David Preece: Football has given me purpose in life but some dreams will end over shocking financial mismanagement
Football has given me my purpose in life; from experiencing ecstasies like no other, to delivering me to the depths of despair, it has given me my life.
At the worst times, I’ve tried to convince myself that it didn’t matter. That it is just a game. When it was taken away from me I acted like a jilted lover. That it didn’t matter because I didn’t really love it anyway. It didn’t work though. You can fool the mind but not the heart.
If football didn’t really matter then why, in every facet of my life, did I place it above everything else? If that wasn’t the case, why am I sat here now, in an apartment, on my own, in the middle of Sweden, 1000 miles away from my daughter and my loved ones?
It was my birthday on Monday. I was 43 and began the day by still wallowing in the injustice of a 3-1 defeat to AIK. Yeah, football made me feel awful and it had ruined another birthday. A trend that started with a heavy defeat to Newcastle United on my 16th birthday playing for Sunderland’s youth team and led to me cancel attending a party to celebrate it. I would have only spoiled it for everyone else.
The rest of the day didn’t pick up either and was mostly spent wandering lakeside of Storsjön. Wandering and wondering exactly what I was doing here.
Friends, family, girlfriends all know what it’s like to come second best. It’s wrong, I know. Stupid even, but that is exactly why I’m here. Even when I’d tried desperately to extricate myself away from it and become my own person, I haven’t felt this same sense of belonging since I stopped playing. And that belonging all started here with Sunderland AFC over 35 years ago when I realised I wanted to be a footballer.
Now, there are plenty of people who will and do mock my career, spent at the likes of Darlington and Lincoln City, but in many ways just the mention of those clubs fills me with as much pride as Sunderland, Aberdeen and the others. Darlington was the two-year crash course in becoming a man, guided by someone who become a kind of mentor in David Hodgson. At Lincoln City, I was given the opportunity to begin a coaching career, afforded the freedom to develop my style, lay the foundations for what I am doing now and I will always be grateful to them.
In my days at Feethams, the club was threatened with bankruptcy. We were paid late on occasions but always eventually. That threat became a reality in later years but because of the fans, still they fight on in the sixth tier of English football despite the destruction of their town’s club. Depending on how you look at it, they have been both unfortunate that events broke them and lucky they are still here, albeit in an alternate form.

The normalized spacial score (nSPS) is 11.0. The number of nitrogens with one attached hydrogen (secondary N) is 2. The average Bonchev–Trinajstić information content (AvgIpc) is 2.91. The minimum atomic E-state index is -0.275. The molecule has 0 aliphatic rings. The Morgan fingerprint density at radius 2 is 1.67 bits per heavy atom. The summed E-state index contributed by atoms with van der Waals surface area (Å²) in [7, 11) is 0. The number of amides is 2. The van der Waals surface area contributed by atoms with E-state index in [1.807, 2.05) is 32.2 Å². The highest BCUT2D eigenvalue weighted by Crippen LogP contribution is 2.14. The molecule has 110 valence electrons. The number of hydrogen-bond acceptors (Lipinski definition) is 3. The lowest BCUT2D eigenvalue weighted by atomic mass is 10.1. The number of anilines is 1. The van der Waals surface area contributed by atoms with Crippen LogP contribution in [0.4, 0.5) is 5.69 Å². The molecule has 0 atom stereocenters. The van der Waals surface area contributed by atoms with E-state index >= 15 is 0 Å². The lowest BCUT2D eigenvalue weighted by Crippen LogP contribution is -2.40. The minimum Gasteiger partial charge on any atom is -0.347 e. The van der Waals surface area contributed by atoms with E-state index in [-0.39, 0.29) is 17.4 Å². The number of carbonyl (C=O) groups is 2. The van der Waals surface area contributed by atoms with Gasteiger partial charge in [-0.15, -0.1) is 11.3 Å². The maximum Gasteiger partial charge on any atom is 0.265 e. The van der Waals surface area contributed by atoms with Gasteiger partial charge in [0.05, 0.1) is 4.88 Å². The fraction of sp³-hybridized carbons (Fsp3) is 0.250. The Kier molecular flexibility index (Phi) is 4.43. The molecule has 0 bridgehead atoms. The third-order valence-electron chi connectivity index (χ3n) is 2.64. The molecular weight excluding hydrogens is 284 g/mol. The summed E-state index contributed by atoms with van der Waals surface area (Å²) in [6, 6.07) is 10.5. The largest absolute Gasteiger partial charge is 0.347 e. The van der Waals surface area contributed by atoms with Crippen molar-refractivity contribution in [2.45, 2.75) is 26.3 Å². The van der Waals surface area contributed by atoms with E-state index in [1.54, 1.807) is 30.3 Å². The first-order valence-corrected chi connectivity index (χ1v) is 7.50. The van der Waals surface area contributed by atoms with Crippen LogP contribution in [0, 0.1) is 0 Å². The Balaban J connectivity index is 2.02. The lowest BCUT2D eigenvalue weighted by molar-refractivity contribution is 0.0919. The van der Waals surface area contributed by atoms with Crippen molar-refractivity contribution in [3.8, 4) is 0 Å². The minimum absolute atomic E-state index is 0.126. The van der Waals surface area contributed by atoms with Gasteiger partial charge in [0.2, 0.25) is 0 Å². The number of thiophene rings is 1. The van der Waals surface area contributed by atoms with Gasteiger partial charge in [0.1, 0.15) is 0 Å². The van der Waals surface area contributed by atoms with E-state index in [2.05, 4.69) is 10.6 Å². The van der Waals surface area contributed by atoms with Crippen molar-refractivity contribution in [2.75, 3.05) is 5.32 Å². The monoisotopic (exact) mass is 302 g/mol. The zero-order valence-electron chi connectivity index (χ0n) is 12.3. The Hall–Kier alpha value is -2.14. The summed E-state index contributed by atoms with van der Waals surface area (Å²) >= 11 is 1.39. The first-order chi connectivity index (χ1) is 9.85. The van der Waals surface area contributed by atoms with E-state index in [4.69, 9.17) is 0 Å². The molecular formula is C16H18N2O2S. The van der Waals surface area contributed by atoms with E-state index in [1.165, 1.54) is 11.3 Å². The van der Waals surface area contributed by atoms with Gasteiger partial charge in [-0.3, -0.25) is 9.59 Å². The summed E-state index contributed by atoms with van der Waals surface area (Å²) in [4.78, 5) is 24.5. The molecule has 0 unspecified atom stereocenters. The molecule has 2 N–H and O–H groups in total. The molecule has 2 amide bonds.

Now, you may feel like you’ve heard this story before, because you have. But if there was never a Sunderland, a Darlington or a Lincoln City, then there simply wouldn’t be a David Preece. You could actually add Bury to that short list, a club where I was sent to by Peter Reid for a month’s training when I was 20-years-old in an attempt to impress his close friend and then Bury boss, Stan Ternent. I didn’t.
So when I heard of Bury’s plight, I couldn’t help think that there be a David Preece there. There’s probably more than one. Players who have been given a second bite of the cherry, an opportunity to go on and fulfil their dream of running out in front a crowds of 50,000 people, never feeling more alive.
Today, the dreams of those young players lie in tatters and mortgages of the more experienced potentially left unpaid. It’s those players and staff of Bury Football Club who are in my thoughts now. I know I’ve told the story of when I was almost sold to Ayr United for £75,000 to pay everyone’s wages, only to be saved by the man who would be the main source of Darlington’s eventual demise but it’s at times like this that it hits home how lucky I really was.
Tragically, the chance of not only a career in football but also a life because it, has just been taken away from another David Preece, not because he isn’t good enough, but because of gross mismanagement by others, and that to me is a crime.